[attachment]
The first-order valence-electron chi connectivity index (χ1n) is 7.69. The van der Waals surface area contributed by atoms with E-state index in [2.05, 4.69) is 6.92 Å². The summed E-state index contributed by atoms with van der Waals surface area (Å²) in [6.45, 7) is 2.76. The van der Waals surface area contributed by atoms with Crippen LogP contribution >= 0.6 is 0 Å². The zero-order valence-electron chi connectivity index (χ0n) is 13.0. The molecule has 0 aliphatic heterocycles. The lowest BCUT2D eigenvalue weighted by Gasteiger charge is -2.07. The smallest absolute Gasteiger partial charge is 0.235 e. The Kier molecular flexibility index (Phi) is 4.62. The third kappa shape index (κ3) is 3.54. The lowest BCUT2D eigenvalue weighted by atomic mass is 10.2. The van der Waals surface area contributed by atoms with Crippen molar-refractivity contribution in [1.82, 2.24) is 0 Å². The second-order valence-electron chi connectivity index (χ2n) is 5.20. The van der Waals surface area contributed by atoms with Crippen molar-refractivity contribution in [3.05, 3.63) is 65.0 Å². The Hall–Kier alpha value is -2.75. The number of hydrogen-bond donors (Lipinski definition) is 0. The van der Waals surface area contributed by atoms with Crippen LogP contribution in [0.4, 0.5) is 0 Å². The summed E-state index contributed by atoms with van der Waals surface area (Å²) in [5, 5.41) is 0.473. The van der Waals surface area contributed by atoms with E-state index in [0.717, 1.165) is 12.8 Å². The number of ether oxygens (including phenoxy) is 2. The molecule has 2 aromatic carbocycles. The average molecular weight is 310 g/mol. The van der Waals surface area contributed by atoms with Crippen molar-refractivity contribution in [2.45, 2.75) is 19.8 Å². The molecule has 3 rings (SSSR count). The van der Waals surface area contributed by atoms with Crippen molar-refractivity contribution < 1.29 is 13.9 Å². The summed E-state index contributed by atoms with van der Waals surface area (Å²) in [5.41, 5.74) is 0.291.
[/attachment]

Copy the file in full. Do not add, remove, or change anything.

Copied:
The first-order valence-electron chi connectivity index (χ1n) is 7.69. The van der Waals surface area contributed by atoms with E-state index in [2.05, 4.69) is 6.92 Å². The summed E-state index contributed by atoms with van der Waals surface area (Å²) in [6.45, 7) is 2.76. The van der Waals surface area contributed by atoms with Crippen LogP contribution >= 0.6 is 0 Å². The zero-order valence-electron chi connectivity index (χ0n) is 13.0. The molecule has 0 aliphatic heterocycles. The lowest BCUT2D eigenvalue weighted by Gasteiger charge is -2.07. The smallest absolute Gasteiger partial charge is 0.235 e. The Kier molecular flexibility index (Phi) is 4.62. The third kappa shape index (κ3) is 3.54. The lowest BCUT2D eigenvalue weighted by atomic mass is 10.2. The van der Waals surface area contributed by atoms with Crippen molar-refractivity contribution in [1.82, 2.24) is 0 Å². The second-order valence-electron chi connectivity index (χ2n) is 5.20. The van der Waals surface area contributed by atoms with Crippen molar-refractivity contribution in [3.05, 3.63) is 65.0 Å². The Hall–Kier alpha value is -2.75. The number of hydrogen-bond donors (Lipinski definition) is 0. The van der Waals surface area contributed by atoms with Crippen LogP contribution in [0.4, 0.5) is 0 Å². The summed E-state index contributed by atoms with van der Waals surface area (Å²) in [5, 5.41) is 0.473. The van der Waals surface area contributed by atoms with E-state index in [0.717, 1.165) is 12.8 Å². The number of ether oxygens (including phenoxy) is 2. The molecule has 2 aromatic carbocycles. The average molecular weight is 310 g/mol. The van der Waals surface area contributed by atoms with Crippen molar-refractivity contribution in [2.45, 2.75) is 19.8 Å². The molecule has 3 rings (SSSR count). The van der Waals surface area contributed by atoms with Crippen molar-refractivity contribution < 1.29 is 13.9 Å². The summed E-state index contributed by atoms with van der Waals surface area (Å²) in [5.41, 5.74) is 0.291.